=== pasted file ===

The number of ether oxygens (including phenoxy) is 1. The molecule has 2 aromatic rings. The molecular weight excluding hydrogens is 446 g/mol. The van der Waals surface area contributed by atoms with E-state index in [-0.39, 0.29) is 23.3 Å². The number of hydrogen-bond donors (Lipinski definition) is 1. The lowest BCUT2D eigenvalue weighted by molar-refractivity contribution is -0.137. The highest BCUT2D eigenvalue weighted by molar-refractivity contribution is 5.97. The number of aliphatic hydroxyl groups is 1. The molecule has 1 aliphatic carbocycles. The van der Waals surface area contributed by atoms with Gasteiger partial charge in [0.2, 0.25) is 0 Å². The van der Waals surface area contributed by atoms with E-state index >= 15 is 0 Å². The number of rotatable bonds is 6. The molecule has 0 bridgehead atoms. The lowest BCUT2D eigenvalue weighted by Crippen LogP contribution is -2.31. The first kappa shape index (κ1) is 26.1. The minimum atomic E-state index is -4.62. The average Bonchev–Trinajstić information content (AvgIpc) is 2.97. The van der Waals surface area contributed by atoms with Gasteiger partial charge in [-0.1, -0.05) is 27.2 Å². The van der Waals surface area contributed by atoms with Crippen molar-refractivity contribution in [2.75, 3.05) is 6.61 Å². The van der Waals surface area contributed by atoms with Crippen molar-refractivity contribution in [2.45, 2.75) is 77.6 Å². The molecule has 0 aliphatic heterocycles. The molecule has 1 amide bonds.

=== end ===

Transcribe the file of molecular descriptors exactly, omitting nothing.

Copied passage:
The number of ether oxygens (including phenoxy) is 1. The molecule has 2 aromatic rings. The molecular weight excluding hydrogens is 446 g/mol. The van der Waals surface area contributed by atoms with E-state index in [-0.39, 0.29) is 23.3 Å². The number of hydrogen-bond donors (Lipinski definition) is 1. The lowest BCUT2D eigenvalue weighted by molar-refractivity contribution is -0.137. The highest BCUT2D eigenvalue weighted by molar-refractivity contribution is 5.97. The number of aliphatic hydroxyl groups is 1. The molecule has 1 aliphatic carbocycles. The van der Waals surface area contributed by atoms with Gasteiger partial charge in [0.2, 0.25) is 0 Å². The van der Waals surface area contributed by atoms with E-state index >= 15 is 0 Å². The number of rotatable bonds is 6. The molecule has 0 bridgehead atoms. The lowest BCUT2D eigenvalue weighted by Crippen LogP contribution is -2.31. The first kappa shape index (κ1) is 26.1. The minimum atomic E-state index is -4.62. The average Bonchev–Trinajstić information content (AvgIpc) is 2.97. The van der Waals surface area contributed by atoms with Gasteiger partial charge in [-0.1, -0.05) is 27.2 Å². The van der Waals surface area contributed by atoms with Crippen molar-refractivity contribution in [2.75, 3.05) is 6.61 Å². The van der Waals surface area contributed by atoms with Crippen molar-refractivity contribution in [2.45, 2.75) is 77.6 Å². The molecule has 0 aliphatic heterocycles. The molecule has 1 amide bonds.